Japan’s Economy Shrinks Unexpectedly, Hit by a Weak Yen and Rising Inflation
Japan’s economy, the world’s third largest, unexpectedly shrank in the three-month period from July to September, as a weak yen and high inflation eroded Japanese consumers’ buying power and sapped businesses’ strength.
The economy contracted at an annualized rate of 1.2 percent during the third quarter, government data showed on Tuesday, ending nine months of growth and setting back the country’s recovery just as Japan was adjusting to life with looser coronavirus restrictions.
Analysts had predicted a modest expansion, after Japan’s economy had jumped 4.6 percent — revised up from an initial reading of 2.2 percent — in the previous three-month period, returning it to its prepandemic size.
But the results were weighed down by import prices that have surged as the yen has plumbed its lowest levels against the dollar since 1990, a result of Japan’s decision to keep interest rates ultralow even as the United States raises them to combat inflation.
Tuesday’s reading also showed the headwinds that Japan still faces from a global economy that is slowing even more than forecast because of Russia’s war in Ukraine, as well as from domestic inflation that is the highest in decades by some measures. An Omicron-fueled surge in infections over the summer also dampened an acceleration in Japan’s consumer spending that began earlier in the year.
Still, the negative results may be short-lived. Shinichiro Kobayashi, a principal economist at Mitsubishi UFJ Research & Consulting, said that the surprise reading was largely related to a rapid increase in prices for imported services, among them advertising, and that Japan’s economy was likely to return to growth in the next quarter.
For Saisuke Sakai, the chief economist at Mizuho Research & Technologies,there were also some positive signs in the data. Even as coronavirus infections spiked to record highs in August, domestic spending had held up better than during previous waves, a sign that the country was adapting to life with the virus, he said.
But while Covid-19’s domestic impact has shrunk, other economic challenges have grown. After decades without significant price increases, Japanese companies and households are having to reckon with inflation caused by the breakdown of global supply chains and rising food and energy costs caused by the Ukraine war. The price rises, which were around 3 percent year over year in September, are low compared with those in many other countries, but they have come as a shock to Japan, which has long been accustomed to price stability.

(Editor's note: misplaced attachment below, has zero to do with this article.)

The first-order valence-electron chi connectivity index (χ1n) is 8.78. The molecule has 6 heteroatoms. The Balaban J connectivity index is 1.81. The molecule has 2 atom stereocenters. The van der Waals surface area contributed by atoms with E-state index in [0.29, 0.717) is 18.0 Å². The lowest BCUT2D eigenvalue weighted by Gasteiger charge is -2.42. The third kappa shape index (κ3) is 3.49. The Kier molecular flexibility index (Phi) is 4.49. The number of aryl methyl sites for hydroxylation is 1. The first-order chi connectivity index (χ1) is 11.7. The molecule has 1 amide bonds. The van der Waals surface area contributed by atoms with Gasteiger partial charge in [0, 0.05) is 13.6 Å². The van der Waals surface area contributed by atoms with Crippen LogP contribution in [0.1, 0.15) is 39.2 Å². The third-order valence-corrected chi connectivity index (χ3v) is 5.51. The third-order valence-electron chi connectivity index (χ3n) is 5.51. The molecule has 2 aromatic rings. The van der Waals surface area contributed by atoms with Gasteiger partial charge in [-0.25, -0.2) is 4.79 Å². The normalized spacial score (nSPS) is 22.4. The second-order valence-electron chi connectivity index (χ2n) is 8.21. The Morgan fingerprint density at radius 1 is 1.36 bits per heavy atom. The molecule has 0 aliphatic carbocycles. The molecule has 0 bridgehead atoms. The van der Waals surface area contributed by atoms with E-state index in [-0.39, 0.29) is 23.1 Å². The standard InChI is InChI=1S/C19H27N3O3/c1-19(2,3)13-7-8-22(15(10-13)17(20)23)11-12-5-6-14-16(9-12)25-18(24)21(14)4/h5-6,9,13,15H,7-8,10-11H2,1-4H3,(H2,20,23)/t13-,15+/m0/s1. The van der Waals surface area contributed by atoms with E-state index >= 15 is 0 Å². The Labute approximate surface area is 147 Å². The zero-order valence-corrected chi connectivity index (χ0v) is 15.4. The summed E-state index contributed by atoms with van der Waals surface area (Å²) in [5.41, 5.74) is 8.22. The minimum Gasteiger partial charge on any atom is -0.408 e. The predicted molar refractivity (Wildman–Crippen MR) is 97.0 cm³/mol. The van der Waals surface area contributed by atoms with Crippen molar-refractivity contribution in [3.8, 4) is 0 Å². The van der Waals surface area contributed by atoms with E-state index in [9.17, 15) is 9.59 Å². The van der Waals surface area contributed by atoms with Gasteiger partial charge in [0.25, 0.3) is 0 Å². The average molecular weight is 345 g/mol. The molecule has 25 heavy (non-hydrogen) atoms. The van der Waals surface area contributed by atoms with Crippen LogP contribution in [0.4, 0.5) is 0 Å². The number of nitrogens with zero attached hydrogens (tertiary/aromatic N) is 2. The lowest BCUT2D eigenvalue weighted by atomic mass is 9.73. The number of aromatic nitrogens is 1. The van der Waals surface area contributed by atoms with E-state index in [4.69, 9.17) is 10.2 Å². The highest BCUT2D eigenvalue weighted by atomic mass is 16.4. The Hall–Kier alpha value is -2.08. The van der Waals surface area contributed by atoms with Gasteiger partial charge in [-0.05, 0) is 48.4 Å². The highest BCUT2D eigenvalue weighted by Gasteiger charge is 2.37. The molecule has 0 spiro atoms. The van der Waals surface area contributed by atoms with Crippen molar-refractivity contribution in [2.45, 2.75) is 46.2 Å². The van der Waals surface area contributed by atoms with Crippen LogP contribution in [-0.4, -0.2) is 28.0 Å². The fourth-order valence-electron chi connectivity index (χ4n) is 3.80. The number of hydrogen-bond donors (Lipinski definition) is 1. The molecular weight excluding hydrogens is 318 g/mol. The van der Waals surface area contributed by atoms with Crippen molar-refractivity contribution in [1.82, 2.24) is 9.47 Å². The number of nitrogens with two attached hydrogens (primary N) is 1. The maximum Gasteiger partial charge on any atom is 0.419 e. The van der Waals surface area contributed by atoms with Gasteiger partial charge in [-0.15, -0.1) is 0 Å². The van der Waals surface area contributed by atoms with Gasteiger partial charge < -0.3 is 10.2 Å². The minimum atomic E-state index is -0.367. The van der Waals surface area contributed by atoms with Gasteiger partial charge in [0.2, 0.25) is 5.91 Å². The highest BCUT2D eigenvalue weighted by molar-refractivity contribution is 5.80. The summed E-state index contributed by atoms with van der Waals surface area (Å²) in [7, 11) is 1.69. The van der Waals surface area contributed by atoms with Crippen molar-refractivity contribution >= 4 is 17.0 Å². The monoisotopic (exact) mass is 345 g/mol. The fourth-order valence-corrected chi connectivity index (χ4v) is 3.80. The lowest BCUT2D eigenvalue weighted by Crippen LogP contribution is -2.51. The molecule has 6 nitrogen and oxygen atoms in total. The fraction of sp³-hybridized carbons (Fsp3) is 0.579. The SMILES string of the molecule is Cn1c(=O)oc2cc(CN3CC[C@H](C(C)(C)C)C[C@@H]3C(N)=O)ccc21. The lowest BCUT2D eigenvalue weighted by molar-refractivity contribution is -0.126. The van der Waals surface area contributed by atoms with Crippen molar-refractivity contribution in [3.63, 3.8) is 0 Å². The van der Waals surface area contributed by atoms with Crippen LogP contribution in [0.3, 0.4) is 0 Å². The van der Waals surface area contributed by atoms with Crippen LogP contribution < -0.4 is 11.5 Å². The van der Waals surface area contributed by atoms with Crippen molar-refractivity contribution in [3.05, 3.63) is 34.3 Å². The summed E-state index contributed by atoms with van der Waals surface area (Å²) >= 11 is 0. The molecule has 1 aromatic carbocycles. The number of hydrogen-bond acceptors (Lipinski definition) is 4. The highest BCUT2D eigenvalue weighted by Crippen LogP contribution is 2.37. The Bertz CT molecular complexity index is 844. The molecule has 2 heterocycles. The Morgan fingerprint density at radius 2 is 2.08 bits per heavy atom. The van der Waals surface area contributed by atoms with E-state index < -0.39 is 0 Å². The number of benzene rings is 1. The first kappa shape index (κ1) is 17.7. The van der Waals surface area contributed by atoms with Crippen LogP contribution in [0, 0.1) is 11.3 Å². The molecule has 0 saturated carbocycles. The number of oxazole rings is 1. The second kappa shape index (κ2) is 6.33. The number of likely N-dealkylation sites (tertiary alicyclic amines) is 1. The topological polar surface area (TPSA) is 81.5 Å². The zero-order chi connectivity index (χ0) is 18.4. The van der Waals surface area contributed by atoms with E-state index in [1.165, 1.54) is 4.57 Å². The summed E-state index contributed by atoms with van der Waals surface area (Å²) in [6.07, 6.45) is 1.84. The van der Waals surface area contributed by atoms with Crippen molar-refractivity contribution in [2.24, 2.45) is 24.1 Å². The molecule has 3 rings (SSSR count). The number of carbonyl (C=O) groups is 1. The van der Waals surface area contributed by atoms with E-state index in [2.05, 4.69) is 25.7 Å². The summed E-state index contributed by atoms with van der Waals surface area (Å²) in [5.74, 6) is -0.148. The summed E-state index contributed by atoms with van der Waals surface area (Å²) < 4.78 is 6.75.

Adding to the pressure, the yen, like other Asian currencies, has fallen dramatically against the dollar over the last year, compelling the Japanese authorities to intervene in currency markets in an effort to shore up its value.
Economists say the fall can be attributed to the Bank of Japan’s decision to keep interest rates low. The difference in rates that has opened as the United States has repeatedly raised its own, experts say, has driven a sell-off of the yen as investors pile into the dollar in search of higher returns.
The cheap yen has had some benefits for Japanese exporters, whose products are less expensive for customers abroad, as well as for other Japanese companies with large overseas earnings and investments.
But the pluses seem to have been outweighed by the stress put on domestic markets as businesses and consumers alike have had to pay more for imports, whether raw materials or finished goods.
The yen’s weakness has created record trade deficits for Japan. The value of imports surged nearly 45 percent in the first half of the fiscal year, between April and September, as the price of fuel skyrocketed. Exports, by contrast, rose just under 20 percent.
Still, Stefan Angrick, a senior economist at Moody’s Analytics, described the trade side of Tuesday’s result as “counterintuitively good news,” writing in a report that “the pickup in imports in the third quarter reflects the fact that Japan’s belated Covid-19 recovery is gaining traction as businesses and households return to spend.”
The Nikkei 225 index, Japan’s benchmark for stocks, closed 0.1 percent higher in Tokyo on Tuesday.
Looking ahead, the picture is mixed. Despite the weak yen, demand from abroad could well weaken in the face of China’s continuing “zero Covid” policies and a global economic slowdown exacerbated by interest rate increases by central banks trying to keep up with the Federal Reserve.
On the other hand, Japan’s ongoing adjustment to pandemic life, its reopening in October to tourism and a large government stimulus package meant to offset the effects of inflation are all likely to contribute to a modest continued recovery in domestic consumption, which remains well below prepandemic levels, said Mr. Kobayashi of Mitsubishi UFJ. Business investment also looks set to continue growing as Japan pushes forward efforts to digitize its economy.
All told, Mr. Kobayashi said, that means that, despite the unexpected setback this quarter, “it’s already certain that we will return to positive growth” during the next three-month period.